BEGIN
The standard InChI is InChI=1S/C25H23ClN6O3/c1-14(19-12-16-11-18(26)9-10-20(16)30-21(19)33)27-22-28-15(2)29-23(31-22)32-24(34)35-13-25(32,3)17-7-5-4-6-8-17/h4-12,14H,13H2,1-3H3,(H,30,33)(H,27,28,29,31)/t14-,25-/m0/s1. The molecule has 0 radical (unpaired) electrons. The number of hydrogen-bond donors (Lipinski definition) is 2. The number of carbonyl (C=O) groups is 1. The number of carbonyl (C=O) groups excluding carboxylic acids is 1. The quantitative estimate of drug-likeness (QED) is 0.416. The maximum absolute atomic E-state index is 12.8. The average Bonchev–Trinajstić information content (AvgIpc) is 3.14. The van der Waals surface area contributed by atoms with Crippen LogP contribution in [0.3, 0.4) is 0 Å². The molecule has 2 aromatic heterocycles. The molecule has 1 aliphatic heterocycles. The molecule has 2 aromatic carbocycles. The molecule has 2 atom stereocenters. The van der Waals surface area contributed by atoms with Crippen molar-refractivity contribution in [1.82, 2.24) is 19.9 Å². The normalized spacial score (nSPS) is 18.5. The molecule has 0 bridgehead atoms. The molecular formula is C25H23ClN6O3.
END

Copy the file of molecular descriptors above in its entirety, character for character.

The standard InChI is InChI=1S/C25H23ClN6O3/c1-14(19-12-16-11-18(26)9-10-20(16)30-21(19)33)27-22-28-15(2)29-23(31-22)32-24(34)35-13-25(32,3)17-7-5-4-6-8-17/h4-12,14H,13H2,1-3H3,(H,30,33)(H,27,28,29,31)/t14-,25-/m0/s1. The molecule has 0 radical (unpaired) electrons. The number of hydrogen-bond donors (Lipinski definition) is 2. The number of carbonyl (C=O) groups is 1. The number of carbonyl (C=O) groups excluding carboxylic acids is 1. The quantitative estimate of drug-likeness (QED) is 0.416. The maximum absolute atomic E-state index is 12.8. The average Bonchev–Trinajstić information content (AvgIpc) is 3.14. The van der Waals surface area contributed by atoms with Crippen LogP contribution in [0.3, 0.4) is 0 Å². The molecule has 2 aromatic heterocycles. The molecule has 1 aliphatic heterocycles. The molecule has 2 aromatic carbocycles. The molecule has 2 atom stereocenters. The van der Waals surface area contributed by atoms with Crippen molar-refractivity contribution in [1.82, 2.24) is 19.9 Å². The normalized spacial score (nSPS) is 18.5. The molecule has 0 bridgehead atoms. The molecular formula is C25H23ClN6O3.